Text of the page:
“Dad, did grandpa lose his soul in 1950?”  Certainly an odd question, but one I worried a great deal about as a child. August 15 was my grandpa’s birthday. He would dryly claim that everyone went to church today to pray for his lost soul. So, after learning that the Church first began officially celebrating the Assumption in 1950, I connected the dots the way only a child could.

A priest-mentor once explained that Marian doctrines are really about us, about the Church.  At first glance the woman in the clouds is Mary; but for some scholars the woman is Israel birthing Christianity. With that interpretation, today’s celebration grows. It’s not just Mary’s assumption, but the assumption of the whole Church.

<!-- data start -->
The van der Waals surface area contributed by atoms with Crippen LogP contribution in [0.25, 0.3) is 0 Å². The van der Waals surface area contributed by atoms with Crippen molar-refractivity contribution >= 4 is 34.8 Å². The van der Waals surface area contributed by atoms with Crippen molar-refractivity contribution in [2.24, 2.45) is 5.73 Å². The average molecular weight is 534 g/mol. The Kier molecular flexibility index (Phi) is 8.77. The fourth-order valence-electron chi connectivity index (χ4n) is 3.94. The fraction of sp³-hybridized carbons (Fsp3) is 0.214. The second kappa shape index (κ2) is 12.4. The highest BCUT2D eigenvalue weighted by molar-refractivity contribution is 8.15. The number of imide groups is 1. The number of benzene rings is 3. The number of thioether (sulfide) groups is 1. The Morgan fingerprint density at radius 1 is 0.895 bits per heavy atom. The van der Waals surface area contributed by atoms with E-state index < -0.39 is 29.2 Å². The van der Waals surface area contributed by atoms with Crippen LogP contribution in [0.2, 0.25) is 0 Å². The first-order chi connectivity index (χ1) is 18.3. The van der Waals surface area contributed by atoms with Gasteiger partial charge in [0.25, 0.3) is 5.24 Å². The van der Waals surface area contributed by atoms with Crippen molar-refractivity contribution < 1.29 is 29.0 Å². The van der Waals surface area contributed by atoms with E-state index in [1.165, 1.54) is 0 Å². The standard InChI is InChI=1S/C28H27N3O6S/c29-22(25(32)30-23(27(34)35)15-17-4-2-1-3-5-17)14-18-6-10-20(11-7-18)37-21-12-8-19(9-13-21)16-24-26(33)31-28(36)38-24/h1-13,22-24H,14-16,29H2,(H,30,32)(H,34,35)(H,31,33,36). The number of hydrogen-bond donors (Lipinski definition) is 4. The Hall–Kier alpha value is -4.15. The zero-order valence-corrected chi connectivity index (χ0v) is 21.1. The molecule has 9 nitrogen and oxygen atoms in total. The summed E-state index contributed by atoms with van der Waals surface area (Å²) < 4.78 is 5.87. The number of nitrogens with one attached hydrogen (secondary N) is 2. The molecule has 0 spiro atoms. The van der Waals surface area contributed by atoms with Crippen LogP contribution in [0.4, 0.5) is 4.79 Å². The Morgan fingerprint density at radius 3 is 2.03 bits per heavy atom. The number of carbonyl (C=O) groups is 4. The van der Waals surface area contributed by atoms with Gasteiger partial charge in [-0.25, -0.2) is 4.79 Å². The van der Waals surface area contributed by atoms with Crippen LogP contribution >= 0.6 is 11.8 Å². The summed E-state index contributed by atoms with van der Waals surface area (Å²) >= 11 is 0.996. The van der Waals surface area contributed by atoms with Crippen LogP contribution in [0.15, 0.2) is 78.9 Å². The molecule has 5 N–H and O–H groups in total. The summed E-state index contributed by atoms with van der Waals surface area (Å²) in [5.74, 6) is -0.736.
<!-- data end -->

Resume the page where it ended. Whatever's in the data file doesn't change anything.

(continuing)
In a way, my grandpa was right. Every August 15 we pray for and celebrate God’s sure promise that his pilgrim people are journeying together toward our heavenly home. How does this interpretation of the Assumption either challenge or expand your faith?

—Mark Bartholet, grandson of Al Bartholet Sr., is celebrating the Assumption and Big Al’s birthday at St. Peter Catholic Church, the Jesuit-staffed parish in Charlotte, NC.